In the 1970s, Japanese children’s book author Taro Gomi created a bestselling picture book, “Everyone Poops,” delighting most children and causing consternation in some adults. Delighted or not, let’s face it: The title is true and an important fact to keep in mind when considering preparation for an emergency. In this last in a series of three simple earthquake preparation actions, the 3 W’s, we take up the topic of waste. (In September, we focused on warmth, and in October, water.)
OK, let’s review the basics again. According to the United States Geological Survey, there is a 5 percent chance of a Seattle fault and a 10-15 percent chance of a Cascadia Subduction Zone earthquake striking our region by 2055. This equates to an up to 20 percent chance of a major earthquake striking King County with potentially catastrophic damages in the next 35 years.
Proper control of human solid waste after an earthquake is essential because one of the top two causes of morbidity and mortality after natural disasters is life-threatening dehydration from diarrheal disease caused by fecal contamination of water, food, cooking implements and your own two hands. (The other is acute respiratory infections, which given the current pandemic, you know how to minimize your exposure to through social distancing, hand washing and wearing masks.)
Remember, should you need medical help in the aftermath of destructive earthquake, hospitals will be overwhelmed, understaffed and short on supplies. Ambulance services will likely not be available. Prevention of illness is your best strategy, and managing solid human waste will play a significant role in that illness prevention.
Things to keep in mind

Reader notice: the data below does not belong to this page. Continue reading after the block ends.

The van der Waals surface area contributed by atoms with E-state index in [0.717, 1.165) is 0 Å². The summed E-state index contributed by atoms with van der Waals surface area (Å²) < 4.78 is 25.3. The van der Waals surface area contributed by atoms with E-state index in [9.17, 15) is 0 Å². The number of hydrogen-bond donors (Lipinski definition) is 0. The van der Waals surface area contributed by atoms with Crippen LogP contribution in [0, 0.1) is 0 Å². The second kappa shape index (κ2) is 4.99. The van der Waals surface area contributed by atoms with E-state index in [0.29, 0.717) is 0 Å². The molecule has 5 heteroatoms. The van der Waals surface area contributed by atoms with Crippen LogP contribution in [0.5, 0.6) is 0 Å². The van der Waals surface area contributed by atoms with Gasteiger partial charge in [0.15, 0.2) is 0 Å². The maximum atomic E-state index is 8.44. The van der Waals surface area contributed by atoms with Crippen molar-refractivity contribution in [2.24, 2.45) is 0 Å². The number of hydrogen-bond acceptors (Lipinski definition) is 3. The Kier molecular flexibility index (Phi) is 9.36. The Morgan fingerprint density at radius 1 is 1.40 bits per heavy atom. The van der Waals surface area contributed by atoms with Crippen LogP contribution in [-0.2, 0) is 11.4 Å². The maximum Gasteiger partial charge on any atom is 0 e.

Water and sewer pipes are vulnerable to shaking amplification and rupture during an earthquake. In a 2018 study of earthquake response, the King County Wastewater Treatment Division concluded that recovery and reconstruction of our sewer system and treatment plants may take years to complete.
Water won’t be coming into your toilet, and you won’t want to waste any precious supply on flushing. Besides, any human waste that gets flushed and enters the sewer line will flood out of any break in the pipeline and pose a health risk. One alternative is to line your toilet bowl with a plastic bag to capture and manually dispose of poop, but it’s possible you may not have access to your toilet.
Human urine is sterile, so we’re less concerned about illness with exposure to that.
Twin bucket toilets will serve you well, whether you are able to remain in your home post-quake or must live temporarily outside in a tent or shed.
Simple twin bucket toilets
Supplies needed: two 5-gallon buckets; pool noodles (or two toilet seats); several boxes of 13-gallon kitchen garbage bags; lots of toilet paper; several bags of kitty litter (alternately, store a shovel to collect and use dirt from your yard); and, of course, hand sanitizer.
Create two makeshift toilets from the two 5-gallon buckets by cutting a pool noodle to fit around the top lip of each bucket. These pool noodles are your comfy toilet seats. Mark one bucket for urine (pee bucket) and the other for bowel movements (poop bucket). When you urinate, use the pee bucket but place any toilet paper you use in the poop bucket; take the pee bucket outside and spread the urine on the ground in an area larger than your shadow. Urine contains salts that can harm some plants, so spread it over a wider area.
Before you urinate and defecate, line the inside of the poop bucket with two plastic garbage bags and affix the pool noodle around the rim. After each use, sprinkle the entire surface of the pee and poop with kitty litter, wood ash, dirt, sawdust or sand to hold down the odor and absorb the liquid. You can use this poop bucket several times before emptying. Once the poop bag is half full, remove both bags and squeeze out the air and tie them off tight. Store this bag outside in a secure container, and the City of Seattle will pick it up eventually. Keeping it in your garbage can, recycle bin or compost bin will keep the rats and other vermin from feeding on the protein in your poop and spreading disease. And don’t forget to use hand sanitizer after using either of your buckets.
As we’ve mentioned in earlier articles, it’s easy to put off completing these relatively simple tasks to get prepared for an emergency. With the fatigue of a pandemic wearing us down, turning our attention to something concrete like tending to the 3 W’s — warmth, water and waste — is a manageable approach that will help you survive a major earthquake.